Building a small house is almost always worth some points in a green building Program.  Energy Star homes has a complex formula to calculate the size adjustment factor,SFA.          ( http://1.usa.gov/Vnm48p ) In the Green Built NC program, which is the program we certify in, you need a minimum of 105 points and by building small you can get a big head start.

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      This makes sense, as smaller homes need fewer materials to produce and take less energy to operate all things being equal.   It seems good to encourage the not so big houses or houses that are big enough and not bigger is better.  Our company has usually been building in the 1100-1500 square foot range figuring to hit the largest segment of the market with 3 bedrooms.  At that size we usually have been including 2 baths  or a bath and a half when we are nearer 1000 square feet.

One added benefit of working the small end of the housing market is that you are challenged to design carefully. There is little room to waste so hallways are minimized, stairs are carefully planned when needed, doors may slide instead of hinge, tables may be expandable to take up more room only when needed and desks may be tucked into corners or even on stair landings.  I see the challenge as a good thing. It keeps the work interesting.

The other advantage of smaller is affordability, at least up to a point.  Smaller is cheaper but not proportionately. The square foot price is typically higher for smaller homes as there are many fixed costs that do not change with size.  Hooking up to water and sewer in Asheville, for instance cost the same regardless of size or number of bedrooms. Septic systems cost more depending on the number of bedrooms though wells are a fixed cost for houses not within a municipal system.  There are also fixed costs for driveways, kitchens and bathrooms.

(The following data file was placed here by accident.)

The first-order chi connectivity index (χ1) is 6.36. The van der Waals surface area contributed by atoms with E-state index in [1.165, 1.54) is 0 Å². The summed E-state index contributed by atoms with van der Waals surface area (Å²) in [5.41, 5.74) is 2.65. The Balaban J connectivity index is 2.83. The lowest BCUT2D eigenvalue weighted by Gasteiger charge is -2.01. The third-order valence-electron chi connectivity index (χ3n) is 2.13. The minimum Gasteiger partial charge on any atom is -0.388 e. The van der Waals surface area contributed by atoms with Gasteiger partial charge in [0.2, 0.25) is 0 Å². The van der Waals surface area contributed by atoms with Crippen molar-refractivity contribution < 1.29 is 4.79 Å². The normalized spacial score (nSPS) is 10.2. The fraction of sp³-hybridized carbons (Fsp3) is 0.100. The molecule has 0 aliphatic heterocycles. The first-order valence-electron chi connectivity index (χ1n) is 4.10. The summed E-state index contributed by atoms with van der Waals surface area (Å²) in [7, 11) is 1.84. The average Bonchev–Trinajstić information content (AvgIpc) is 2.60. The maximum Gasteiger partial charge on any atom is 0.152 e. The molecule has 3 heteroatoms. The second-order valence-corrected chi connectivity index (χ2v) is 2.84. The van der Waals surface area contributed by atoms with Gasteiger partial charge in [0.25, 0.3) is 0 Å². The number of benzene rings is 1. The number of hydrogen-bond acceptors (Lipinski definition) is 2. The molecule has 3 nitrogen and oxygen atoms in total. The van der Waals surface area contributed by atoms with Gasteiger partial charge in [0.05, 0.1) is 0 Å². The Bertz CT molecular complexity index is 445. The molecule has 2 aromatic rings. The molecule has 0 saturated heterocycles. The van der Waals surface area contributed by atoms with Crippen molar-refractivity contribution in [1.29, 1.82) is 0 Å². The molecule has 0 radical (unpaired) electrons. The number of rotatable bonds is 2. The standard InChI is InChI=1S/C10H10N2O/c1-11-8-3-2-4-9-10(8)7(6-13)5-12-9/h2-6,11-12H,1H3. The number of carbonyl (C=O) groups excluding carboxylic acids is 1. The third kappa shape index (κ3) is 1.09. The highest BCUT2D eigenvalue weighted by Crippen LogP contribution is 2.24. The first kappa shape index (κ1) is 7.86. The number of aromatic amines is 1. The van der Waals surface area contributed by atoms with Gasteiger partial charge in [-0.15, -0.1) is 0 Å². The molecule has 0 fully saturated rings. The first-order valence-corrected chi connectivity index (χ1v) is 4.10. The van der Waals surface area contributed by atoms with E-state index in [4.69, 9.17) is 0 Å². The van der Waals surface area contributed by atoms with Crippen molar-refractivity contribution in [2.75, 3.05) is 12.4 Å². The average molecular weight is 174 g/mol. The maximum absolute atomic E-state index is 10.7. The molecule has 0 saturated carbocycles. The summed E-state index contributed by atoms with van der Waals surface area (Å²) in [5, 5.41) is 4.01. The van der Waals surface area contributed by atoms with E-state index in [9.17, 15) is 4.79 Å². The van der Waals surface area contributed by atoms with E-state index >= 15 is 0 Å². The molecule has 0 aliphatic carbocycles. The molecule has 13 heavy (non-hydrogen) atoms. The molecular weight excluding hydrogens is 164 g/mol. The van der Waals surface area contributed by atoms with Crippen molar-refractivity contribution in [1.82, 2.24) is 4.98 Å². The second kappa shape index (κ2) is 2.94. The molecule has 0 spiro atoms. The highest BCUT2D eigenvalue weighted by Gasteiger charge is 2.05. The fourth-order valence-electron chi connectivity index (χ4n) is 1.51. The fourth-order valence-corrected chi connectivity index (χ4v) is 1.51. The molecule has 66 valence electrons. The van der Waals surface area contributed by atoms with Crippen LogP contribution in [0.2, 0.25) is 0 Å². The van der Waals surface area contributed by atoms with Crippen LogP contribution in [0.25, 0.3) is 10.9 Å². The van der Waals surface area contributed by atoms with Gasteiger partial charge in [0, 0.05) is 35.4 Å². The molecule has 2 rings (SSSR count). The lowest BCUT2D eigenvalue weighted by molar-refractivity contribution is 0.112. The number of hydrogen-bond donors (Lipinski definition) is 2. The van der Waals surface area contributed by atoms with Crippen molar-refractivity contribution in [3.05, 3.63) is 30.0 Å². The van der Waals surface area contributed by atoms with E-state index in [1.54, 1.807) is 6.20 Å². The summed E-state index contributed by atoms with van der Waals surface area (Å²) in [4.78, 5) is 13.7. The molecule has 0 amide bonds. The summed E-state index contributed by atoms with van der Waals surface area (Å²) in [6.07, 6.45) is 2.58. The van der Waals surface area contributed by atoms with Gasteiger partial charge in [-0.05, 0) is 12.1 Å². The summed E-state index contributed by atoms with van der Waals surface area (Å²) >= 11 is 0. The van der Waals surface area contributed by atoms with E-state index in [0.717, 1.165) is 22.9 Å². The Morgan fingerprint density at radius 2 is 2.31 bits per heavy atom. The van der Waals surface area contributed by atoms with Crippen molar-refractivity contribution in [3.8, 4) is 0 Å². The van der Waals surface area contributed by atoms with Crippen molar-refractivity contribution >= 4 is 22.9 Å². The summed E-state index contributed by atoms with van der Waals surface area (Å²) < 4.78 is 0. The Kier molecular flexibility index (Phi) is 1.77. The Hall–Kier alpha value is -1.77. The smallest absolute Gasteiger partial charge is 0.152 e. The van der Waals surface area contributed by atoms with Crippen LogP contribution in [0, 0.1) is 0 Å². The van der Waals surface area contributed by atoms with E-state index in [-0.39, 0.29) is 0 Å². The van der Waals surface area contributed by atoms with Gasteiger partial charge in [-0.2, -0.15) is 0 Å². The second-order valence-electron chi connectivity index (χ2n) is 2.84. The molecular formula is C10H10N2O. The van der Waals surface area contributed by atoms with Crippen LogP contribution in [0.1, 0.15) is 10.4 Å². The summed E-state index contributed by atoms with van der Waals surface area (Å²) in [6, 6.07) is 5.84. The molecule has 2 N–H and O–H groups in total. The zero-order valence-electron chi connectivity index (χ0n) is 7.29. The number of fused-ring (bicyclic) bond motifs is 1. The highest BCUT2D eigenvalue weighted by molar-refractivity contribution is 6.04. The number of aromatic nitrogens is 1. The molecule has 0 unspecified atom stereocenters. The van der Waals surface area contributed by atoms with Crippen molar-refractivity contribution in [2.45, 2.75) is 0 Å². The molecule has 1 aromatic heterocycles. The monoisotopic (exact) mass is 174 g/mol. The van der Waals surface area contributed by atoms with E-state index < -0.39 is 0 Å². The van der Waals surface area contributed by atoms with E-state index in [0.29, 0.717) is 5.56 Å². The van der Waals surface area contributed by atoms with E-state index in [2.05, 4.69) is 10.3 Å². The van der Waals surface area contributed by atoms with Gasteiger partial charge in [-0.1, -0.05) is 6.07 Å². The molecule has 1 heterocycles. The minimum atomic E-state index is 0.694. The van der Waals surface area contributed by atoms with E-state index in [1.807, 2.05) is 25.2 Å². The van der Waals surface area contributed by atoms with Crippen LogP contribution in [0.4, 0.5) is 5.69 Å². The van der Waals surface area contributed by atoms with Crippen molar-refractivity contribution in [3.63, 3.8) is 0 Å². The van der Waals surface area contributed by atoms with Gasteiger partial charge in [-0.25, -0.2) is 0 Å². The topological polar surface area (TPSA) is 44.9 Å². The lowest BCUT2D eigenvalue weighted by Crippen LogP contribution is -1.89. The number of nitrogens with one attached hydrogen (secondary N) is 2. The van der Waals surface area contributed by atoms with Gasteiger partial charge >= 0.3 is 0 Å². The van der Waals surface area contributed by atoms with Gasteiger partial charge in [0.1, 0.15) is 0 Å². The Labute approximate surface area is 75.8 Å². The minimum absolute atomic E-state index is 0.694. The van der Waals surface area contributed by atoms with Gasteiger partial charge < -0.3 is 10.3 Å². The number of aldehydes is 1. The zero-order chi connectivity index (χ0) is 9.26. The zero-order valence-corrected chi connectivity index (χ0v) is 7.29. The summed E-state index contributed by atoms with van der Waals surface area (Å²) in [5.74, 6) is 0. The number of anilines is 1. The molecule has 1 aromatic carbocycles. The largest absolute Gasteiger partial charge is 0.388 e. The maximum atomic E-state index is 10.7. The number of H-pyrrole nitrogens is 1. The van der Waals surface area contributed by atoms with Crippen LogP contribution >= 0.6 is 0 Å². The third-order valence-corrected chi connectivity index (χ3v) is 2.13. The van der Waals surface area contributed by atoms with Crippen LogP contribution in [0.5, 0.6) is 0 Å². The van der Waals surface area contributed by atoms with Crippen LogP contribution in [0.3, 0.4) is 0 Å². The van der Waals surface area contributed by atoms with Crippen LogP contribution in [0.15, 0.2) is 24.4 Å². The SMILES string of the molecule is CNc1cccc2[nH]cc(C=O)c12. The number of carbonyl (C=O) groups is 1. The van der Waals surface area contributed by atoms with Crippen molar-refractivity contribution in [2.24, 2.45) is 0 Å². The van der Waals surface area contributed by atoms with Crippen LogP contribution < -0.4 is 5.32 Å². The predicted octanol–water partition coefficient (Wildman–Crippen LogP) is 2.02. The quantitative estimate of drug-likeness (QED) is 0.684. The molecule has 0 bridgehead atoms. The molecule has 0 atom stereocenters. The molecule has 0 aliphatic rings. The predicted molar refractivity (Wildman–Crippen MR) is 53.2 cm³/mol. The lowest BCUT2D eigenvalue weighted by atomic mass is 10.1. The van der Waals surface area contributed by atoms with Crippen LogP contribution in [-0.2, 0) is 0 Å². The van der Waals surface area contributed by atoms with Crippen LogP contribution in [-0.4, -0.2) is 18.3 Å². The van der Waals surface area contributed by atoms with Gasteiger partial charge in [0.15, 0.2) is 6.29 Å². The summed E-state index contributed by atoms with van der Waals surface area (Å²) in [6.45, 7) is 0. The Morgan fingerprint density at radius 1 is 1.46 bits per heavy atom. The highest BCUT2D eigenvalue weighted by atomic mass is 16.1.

There is a theoretical optimum for each project where the needs and comfort are accommodated without adding unnecessary space and the size is efficient for the use.  A house occupied by a single person clearly has different needs than a family of four with accessibility concerns but within each project there is a point of diminishing returns both in terms of cost savings and size savings. Reducing the size from a 3 bedroom 1200 sq ft to a 900 sq ft 2 bedroom may make only a small cost difference and accommodate fewer people. The increased energy demands will be minimal especially in a well-oriented house with an efficient building envelope.

Where you add square feet is also a factor. Is it daylight basement or built into the attic space or does it increase the exterior wall area significantly?  When can you use unheated storage space instead of interior closet space?

Building small and green is greener than big and green but often requires more planning and innovation to get more efficient use of space.  It also has some limits that should be acknowledged in the search for the optimum size/cost/efficiency balance.